Still, it never hurts to check. You can actively scan for viruses by opening the Windows Security app on your PC, clicking Virus & threat protection, and selecting Quick scan. And while Windows Defender is very good, there’s never any harm in double-checking your system using a third-party app like Malwarebytes.
Turn off Windows tips and tricks
Windows keeps track of what you’re doing in order to give you context-appropriate tips and tricks while using your computer. This can, however, slow down your system. Here’s how to turn off these suggestions.
1. Click on Start and open Settings.
2. Click on System and select Notifications & actions.
3. Uncheck Get tips, tricks, and suggestions as you use Windows.
Run your computer at full power
If you’re on a laptop, your computer might not be running at full speed. Nearly every Windows laptop offers “power plans” that make your computer run slower in exchange for longer battery life.
To check your power plan, right-click the battery icon in your taskbar and select Power Options (Windows 10) or Power and sleep settings (Windows 11). On the page that opens, you’ll find settings to change how much power your laptop uses.
Clean up your disk
Both versions of Windows come with a program called Disk Cleanup. This app isn’t very pretty, but it’s a fantastic — and quick way — to get rid of junk files that your computer doesn’t need. This includes temporary internet files, old error reports, and more. Unless you’re really hurting for space, this probably won’t make too much of a difference, but it’s worth trying.
To find this feature, just search your computer for Disk Cleanup and open it when it appears in the results. Check off all the types of data that you want to delete, then click OK.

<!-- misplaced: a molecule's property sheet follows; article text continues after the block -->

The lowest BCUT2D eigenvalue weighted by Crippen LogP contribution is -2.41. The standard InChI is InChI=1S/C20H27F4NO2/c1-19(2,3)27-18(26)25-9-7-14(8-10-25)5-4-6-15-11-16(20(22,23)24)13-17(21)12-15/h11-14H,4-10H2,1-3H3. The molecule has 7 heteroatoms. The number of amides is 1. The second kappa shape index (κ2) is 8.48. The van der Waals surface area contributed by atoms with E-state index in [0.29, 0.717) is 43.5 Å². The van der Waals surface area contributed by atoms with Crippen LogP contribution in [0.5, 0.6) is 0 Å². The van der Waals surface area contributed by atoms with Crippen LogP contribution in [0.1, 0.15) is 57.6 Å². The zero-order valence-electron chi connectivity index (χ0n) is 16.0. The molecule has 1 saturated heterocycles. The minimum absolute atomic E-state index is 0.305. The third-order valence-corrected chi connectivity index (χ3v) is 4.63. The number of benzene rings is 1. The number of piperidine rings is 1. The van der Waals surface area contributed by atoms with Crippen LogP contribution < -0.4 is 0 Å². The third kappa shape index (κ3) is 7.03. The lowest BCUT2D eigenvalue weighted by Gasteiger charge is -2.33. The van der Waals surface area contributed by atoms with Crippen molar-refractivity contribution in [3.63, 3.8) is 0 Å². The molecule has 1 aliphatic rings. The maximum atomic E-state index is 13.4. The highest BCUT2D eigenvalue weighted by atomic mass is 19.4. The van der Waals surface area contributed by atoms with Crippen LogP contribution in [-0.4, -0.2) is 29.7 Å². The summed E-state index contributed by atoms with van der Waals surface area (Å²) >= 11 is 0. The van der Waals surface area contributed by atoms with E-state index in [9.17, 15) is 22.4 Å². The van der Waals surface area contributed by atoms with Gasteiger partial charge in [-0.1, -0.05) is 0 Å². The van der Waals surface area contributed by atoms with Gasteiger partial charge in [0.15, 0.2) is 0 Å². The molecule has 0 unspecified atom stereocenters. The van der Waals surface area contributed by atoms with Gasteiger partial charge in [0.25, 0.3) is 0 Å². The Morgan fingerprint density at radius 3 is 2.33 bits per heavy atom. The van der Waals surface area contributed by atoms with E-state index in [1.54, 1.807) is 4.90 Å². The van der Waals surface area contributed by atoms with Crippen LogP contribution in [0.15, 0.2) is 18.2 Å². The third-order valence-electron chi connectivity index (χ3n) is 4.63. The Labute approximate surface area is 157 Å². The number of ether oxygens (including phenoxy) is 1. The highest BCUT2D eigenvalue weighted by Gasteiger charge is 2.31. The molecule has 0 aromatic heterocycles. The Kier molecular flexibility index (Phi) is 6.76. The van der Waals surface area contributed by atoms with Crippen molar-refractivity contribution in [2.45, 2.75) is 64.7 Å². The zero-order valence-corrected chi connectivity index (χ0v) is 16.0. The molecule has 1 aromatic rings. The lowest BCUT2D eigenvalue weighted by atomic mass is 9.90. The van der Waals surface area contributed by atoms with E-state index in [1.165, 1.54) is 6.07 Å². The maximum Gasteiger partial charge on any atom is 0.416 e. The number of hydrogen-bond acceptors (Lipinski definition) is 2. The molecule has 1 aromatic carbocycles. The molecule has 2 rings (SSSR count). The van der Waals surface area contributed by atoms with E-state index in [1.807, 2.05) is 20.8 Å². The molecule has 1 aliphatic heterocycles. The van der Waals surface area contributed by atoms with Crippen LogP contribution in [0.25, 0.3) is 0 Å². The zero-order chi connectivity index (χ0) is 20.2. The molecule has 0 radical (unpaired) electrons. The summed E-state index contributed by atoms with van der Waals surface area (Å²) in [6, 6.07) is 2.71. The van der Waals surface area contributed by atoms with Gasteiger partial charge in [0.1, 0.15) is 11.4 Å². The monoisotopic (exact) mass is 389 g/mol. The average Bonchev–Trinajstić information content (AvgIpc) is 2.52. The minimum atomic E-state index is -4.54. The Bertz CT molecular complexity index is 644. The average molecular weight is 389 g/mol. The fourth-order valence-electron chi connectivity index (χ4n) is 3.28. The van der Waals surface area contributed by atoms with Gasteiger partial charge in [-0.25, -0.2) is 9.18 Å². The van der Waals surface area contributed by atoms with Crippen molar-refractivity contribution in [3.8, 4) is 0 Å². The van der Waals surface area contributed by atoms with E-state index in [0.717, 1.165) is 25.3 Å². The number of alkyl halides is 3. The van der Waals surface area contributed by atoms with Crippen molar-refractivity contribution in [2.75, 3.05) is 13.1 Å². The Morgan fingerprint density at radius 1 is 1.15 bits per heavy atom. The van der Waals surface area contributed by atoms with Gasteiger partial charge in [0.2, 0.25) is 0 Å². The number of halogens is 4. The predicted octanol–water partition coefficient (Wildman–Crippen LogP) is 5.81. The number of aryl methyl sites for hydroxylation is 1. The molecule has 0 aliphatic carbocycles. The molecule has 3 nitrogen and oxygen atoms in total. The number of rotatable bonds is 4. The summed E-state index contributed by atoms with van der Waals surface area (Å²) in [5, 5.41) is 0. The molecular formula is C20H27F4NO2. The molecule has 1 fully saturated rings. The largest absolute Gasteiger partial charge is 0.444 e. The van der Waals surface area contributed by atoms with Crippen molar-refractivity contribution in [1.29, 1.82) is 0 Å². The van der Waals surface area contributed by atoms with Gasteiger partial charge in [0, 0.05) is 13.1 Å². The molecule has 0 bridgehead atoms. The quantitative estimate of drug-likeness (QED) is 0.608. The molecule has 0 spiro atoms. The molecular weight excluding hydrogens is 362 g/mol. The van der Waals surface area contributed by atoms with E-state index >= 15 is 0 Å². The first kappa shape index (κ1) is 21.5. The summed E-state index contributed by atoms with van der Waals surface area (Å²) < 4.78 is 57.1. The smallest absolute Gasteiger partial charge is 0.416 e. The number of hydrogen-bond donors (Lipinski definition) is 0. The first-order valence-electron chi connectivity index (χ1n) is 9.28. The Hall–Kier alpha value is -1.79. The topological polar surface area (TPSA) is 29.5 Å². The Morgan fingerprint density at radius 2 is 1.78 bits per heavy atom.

Defrag the hard disk
Similarly, if you use your computer a lot, you should occasionally defragment your hard drive. This process organizes your hard disk, storing files closer together so it doesn’t take as long to fetch them.
Just note that this will only work if you have a hard disk drive (HDD). If you’re using a solid state drive, there’s no point in defragmenting it, since it can’t be fragmented in the first place.
To defragment your hard drive, search your computer for “defrag” and open the Defragment and Optimize Drives app when it appears. Select the hard drive that you want to fix, and then click Optimize.
Update device drivers
Keeping your drivers up to date is a good idea and can often resolve issues.
Clean your computer
We mean “clean” in the literal sense this time. Like any object that sits in one place for a long time, your computer gathers loads of dust and dirt. This is especially true if you have a desktop, and keep the computer tower against a wall or under your desk.
When too much dirt builds up inside the computer, it becomes harder for Windows to run. This isn’t only because the parts can get damaged, but also because it can block up the fans and cause the system to overheat.
Occasionally — at least once a year — you should take time to clean your computer. This might mean opening up the case and blowing out the dust with a can of compressed air. If you don’t feel confident opening the computer on your own, take it to a computer repair shop. They’ll clean your PC safely, and can even repair any broken parts they find inside.
Restart your computer
This might sound ridiculous after all the technical advice we gave above, but trust us: Turning your computer off and then back on again can fix a lot of issues.
Modern PCs are designed to stay on 24/7, but you should still consider restarting your computer occasionally. You’d be surprised at how fast a PC can get when it’s just given a moment to refresh.
And if restarting doesn’t do anything, and none of the other options we suggested have worked, you can go a step further by restoring or resetting Windows. Fully resetting the PC will reinstall Windows and totally clear out any damaged files.